Six Best in Class Practices for DTC Ecommerce Returns


A DTC ecommerce channel is one of the fastest and most efficient ways for brands and retailers to break into new markets. But to be successful in any market, merchants must ensure every step of the shopper’s journey is maintained at the highest possible standard. From storefront browsing to ecommerce returns, brands have the opportunity to fine tune outbound and reverse logistics to create an experience that delights the customer.

Related Reading: How to Optimise Reverse Logistics

The buyer’s journey does not necessarily end when the shopper receives their goods. For any number of reasons, customers may choose to return part or all of their order. When that happens, the quality of the reverse logistics experience can be the difference between a happy customer that buys again and a disgruntled shopper that never comes back. More than 6 in 10 consumers say they are unlikely to re-engage with a brand after having a poor return experience.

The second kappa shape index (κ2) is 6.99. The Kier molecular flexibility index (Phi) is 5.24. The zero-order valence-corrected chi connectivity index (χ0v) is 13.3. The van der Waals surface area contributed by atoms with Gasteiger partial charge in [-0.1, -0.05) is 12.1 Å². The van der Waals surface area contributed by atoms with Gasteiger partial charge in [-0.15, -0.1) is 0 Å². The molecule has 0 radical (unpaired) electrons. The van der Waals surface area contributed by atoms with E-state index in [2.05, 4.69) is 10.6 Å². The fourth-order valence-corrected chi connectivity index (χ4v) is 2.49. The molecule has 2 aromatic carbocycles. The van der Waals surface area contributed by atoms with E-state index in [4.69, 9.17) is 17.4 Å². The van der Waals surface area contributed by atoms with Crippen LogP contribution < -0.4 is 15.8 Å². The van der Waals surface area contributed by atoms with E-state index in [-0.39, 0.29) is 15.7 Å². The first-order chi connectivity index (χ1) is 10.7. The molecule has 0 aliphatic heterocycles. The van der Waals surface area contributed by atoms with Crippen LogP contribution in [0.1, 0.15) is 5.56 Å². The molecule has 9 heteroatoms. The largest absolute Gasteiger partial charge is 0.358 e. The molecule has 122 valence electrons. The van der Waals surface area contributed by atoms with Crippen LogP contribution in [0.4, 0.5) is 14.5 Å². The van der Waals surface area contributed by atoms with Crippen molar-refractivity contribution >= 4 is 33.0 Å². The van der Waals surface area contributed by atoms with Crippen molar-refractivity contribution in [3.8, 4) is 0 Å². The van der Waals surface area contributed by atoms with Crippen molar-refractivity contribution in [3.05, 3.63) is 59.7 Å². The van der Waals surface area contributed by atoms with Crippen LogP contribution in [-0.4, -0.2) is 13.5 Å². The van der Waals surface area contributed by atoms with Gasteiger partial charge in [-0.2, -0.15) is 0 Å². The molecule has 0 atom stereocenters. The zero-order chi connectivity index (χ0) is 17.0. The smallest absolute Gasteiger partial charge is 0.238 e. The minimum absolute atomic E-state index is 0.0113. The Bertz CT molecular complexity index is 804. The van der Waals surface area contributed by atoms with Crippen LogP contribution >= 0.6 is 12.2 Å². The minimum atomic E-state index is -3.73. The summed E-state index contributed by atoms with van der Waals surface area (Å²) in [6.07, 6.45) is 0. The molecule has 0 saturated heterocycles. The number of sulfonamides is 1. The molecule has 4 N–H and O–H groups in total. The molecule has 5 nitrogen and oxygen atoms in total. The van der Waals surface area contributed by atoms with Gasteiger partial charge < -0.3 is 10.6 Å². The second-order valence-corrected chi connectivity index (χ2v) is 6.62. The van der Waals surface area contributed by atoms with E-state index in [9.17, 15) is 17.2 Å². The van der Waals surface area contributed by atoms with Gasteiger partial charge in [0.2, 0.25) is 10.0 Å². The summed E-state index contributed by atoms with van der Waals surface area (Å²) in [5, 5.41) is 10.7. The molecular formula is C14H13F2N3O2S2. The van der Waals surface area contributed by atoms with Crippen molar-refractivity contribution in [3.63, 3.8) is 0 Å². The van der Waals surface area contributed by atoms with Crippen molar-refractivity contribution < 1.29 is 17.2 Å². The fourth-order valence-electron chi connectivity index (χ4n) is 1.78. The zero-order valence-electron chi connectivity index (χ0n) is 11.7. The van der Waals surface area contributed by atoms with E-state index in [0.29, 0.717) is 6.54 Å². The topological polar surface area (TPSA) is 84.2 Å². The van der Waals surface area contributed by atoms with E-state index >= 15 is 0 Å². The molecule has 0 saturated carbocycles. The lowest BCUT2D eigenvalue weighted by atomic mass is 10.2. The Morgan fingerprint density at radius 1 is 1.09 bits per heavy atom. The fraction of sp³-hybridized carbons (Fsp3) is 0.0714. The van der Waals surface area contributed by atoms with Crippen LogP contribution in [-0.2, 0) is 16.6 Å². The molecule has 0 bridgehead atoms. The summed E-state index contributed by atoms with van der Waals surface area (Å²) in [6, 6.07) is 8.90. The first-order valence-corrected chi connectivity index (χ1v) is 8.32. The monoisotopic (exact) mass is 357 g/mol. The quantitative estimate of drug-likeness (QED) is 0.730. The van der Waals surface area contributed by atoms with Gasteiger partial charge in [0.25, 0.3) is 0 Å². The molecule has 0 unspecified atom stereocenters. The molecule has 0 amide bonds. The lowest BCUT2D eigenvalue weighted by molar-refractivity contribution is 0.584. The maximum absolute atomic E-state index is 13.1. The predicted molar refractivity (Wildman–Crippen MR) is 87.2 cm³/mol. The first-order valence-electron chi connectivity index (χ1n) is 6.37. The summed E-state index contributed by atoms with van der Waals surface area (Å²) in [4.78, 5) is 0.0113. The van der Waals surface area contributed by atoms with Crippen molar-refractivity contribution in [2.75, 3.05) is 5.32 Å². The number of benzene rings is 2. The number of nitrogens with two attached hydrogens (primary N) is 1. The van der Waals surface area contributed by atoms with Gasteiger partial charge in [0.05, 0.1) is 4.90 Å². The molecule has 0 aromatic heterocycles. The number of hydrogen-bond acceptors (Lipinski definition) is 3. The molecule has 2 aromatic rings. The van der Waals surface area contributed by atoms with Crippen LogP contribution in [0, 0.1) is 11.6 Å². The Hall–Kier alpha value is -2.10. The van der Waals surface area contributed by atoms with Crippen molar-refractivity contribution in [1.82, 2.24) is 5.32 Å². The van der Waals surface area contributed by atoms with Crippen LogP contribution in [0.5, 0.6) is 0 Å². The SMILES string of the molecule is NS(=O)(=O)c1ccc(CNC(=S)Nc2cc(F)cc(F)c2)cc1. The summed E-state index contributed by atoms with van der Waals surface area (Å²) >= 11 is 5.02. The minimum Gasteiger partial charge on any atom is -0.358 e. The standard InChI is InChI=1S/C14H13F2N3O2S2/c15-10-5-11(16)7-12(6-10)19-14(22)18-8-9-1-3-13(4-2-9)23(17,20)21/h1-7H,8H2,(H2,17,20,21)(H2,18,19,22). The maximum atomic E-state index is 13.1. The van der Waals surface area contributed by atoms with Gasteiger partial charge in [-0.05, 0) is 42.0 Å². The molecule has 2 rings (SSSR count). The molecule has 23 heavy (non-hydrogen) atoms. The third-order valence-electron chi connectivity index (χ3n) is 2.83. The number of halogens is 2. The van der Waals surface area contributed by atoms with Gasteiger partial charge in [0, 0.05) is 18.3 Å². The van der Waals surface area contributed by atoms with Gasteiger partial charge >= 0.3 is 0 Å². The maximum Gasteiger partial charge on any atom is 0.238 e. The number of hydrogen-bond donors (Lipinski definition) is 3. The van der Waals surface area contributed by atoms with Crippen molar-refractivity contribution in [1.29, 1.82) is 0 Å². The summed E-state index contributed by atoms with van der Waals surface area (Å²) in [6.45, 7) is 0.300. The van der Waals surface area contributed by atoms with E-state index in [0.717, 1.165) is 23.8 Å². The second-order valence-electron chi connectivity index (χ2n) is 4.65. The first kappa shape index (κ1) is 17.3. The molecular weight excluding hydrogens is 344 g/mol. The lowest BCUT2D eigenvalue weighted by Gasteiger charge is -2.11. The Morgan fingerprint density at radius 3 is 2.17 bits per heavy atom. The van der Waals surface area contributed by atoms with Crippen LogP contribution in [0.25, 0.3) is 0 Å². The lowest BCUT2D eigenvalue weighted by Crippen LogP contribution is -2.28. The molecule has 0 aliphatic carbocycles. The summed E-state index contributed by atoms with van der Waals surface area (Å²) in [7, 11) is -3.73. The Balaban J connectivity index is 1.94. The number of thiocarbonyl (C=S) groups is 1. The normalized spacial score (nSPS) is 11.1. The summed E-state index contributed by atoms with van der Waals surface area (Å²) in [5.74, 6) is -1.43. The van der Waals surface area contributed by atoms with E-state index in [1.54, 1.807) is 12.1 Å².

In addition to potentially losing customers, the operational costs of returns are chipping away at merchants’ balance sheets. In 2022, US shoppers returned approximately 16% of items they purchased. That amounted to around $816 billion in merchandise.  


Many brands accept returns as part of the cost of doing business. However, merchants can introduce practices that reduce or discourage ecommerce returns. These strategies can help merchants save money and improve the customer experience. To determine which prevention measures to implement, brands must first understand why shoppers are returning merchandise.

According to Insider Intelligence and eMarketer, shoppers in the U.S. and the U.K. report returning items for the following reasons:

55% – Incorrect size, bad fit, or colour

48% – Damaged or defective

46% – Poor quality

36% – Item(s) didn’t look the same as the pictures online

33% – Incorrect item(s) were sent

18% – Multiple sizes or items were ordered with the intent to keep only those that fit